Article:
As a parent, it’s not easy to see your child struggle with a mental health condition like anxiety. But, you’re not alone. Anxiety is one of the most common conditions globally, and it doesn’t discriminate. Some studies have shown that anxiety in children is even more prevalent than mood disorders like ADHD, though it often occurs alongside those conditions.

How Can Anxiety Affect Different Kids Differently?

Anxiety symptoms can manifest themselves in different ways, especially in children. You know your child better than anyone, and you’ll likely be the first to notice any changes in their behavior, mood, or disposition. But, even if your child has another condition like autism, ADHD, or other mental wellness issues, it can be hard to pinpoint exactly what’s going on.

That’s because no two cases are exactly alike. Even if your child has the same condition(s) and diagnosis as another, their symptoms might show up in different ways.

It’s essential to understand how anxiety affects different kids differently, so you’ll know how to choose the proper treatment for your child.

Dealing With the Diagnosis

Anxiety is often co-morbid with other conditions, even in children. That’s one reason it affects people who deal with it in many different ways.

Anxiety and depression often go hand-in-hand and can cause symptoms to manifest differently. Some signs are similar, including changes in mood, fatigue, and appetite. But, anxiety often comes with irritability and fears about physical wellness. In the case of a child, their worries could be surrounding their family, friends, or themselves.

Depression, on the other hand, often manifests itself with feelings of guilt and sadness. Your child might not be interested in things they once loved, and they might even deal with hopelessness.

It’s essential to receive the proper diagnosis, so you’ll know how to best move forward when it comes to treatment. If your child is on the autism spectrum, that’s also an essential part of the diagnosis, as they might show symptoms and respond to treatment differently.

Figuring Out Responses

It’s not uncommon for people with anxiety to respond to their worrying thoughts with one of the following:

  • Fight
  • Flight
  • Freeze
  • Fawn

All of them are defense mechanisms the brain uses when it feels too overwhelmed or scared by a situation – even if there is no real threat. If your child has a processing disorder along with anxiety, you might notice them dealing with these responses more frequently. That’s because they can be triggered more easily by everyday things. For a child with autism, even a minor change to their routine or something different around the home can cause them to feel panicked and worried.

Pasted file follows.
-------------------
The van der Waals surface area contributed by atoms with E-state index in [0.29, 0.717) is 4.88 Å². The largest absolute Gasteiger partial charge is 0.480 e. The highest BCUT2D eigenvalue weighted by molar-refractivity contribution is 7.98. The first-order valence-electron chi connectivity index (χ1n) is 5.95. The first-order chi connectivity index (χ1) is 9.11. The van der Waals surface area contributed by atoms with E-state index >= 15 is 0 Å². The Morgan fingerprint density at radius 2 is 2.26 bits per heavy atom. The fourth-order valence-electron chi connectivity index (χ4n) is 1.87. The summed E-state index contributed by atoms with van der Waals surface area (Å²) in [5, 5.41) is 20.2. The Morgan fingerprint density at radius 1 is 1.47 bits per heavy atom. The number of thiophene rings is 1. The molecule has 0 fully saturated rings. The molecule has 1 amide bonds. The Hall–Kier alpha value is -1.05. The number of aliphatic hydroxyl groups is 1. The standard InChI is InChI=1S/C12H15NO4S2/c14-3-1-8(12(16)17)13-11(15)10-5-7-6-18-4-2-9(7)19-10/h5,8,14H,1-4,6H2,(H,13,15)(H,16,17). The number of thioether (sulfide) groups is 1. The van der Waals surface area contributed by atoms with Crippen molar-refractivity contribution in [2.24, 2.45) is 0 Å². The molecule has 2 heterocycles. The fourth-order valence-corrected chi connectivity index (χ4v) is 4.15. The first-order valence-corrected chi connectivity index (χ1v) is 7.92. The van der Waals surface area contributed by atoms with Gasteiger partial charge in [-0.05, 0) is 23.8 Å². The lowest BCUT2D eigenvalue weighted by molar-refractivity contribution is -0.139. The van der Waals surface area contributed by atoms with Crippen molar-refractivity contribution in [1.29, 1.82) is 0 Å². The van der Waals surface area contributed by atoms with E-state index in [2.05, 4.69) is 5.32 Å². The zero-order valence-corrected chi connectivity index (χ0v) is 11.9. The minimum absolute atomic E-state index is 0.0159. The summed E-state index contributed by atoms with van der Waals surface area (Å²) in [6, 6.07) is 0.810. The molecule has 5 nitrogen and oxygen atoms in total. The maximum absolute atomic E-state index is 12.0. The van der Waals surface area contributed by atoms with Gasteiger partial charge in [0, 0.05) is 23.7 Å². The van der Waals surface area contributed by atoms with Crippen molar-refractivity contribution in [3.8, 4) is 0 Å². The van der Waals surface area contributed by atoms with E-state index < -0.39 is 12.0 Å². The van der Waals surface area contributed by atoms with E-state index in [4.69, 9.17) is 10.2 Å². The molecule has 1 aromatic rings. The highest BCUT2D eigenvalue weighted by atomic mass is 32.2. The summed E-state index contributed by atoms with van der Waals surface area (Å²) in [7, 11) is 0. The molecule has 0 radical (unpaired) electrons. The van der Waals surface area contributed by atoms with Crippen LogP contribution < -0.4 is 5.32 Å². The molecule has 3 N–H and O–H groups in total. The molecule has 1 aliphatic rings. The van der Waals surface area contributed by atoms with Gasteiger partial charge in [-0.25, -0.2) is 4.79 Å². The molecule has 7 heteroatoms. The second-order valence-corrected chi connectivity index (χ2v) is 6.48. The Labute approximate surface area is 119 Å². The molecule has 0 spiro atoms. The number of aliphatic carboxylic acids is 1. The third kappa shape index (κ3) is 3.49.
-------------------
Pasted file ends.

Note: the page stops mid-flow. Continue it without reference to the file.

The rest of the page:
Learning more about your child’s triggers can help you make their life easier. Once you know their responses, you can make changes to eliminate or significantly reduce the triggers in their life. Even making changes around the home, like creating a more sensory-friendly environment, can help your child to feel calm and more comfortable. Establishing a daily routine, they can look forward to will make another big difference.

All children need to relax, but it becomes even more important when dealing with a processing disorder and anxiety all at once. The more you observe and understand their triggers and responses, the easier it will be for you to help. You might not always be able to get rid of your child’s triggers, but you can help to manage them. Working with a professional can teach you how to do that the right way.

Choosing the Right Treatment

The treatment route you go for your child should directly result from the symptoms they’re showing. Some things you may be able to do at home to help your child manage their symptoms and stay on top of their worrying thoughts. Many parents opt for these things because they’re more natural, including:

  • Changes in diet
  • Developing better sleep hygiene
  • Exercise
  • Homeopathic remedies

But, when it comes to mental health, children are no different than adults. While things like diet and exercise might help, the best thing you can do for your child is to let them talk to a mental health professional, like a therapist. It is nearly impossible to overcome anxiety and worry on your own as an adult. Your child shouldn’t have to bear that burden on their own.


A therapist, especially one that focuses on Cognitive Behavioral Therapy (CBT), can get to the root of your child’s anxiety. They will be able to understand better what’s causing it. So, they can help both of you understand triggers and management techniques for the future.

Research has shown that CBT is one of the most effective forms of treatment for children with anxiety. Whether your child is dealing with other mental health conditions or has co-morbid conditions like autism, a therapist can end up being your best resource in helping your child calm their fears and retake control of their thoughts.

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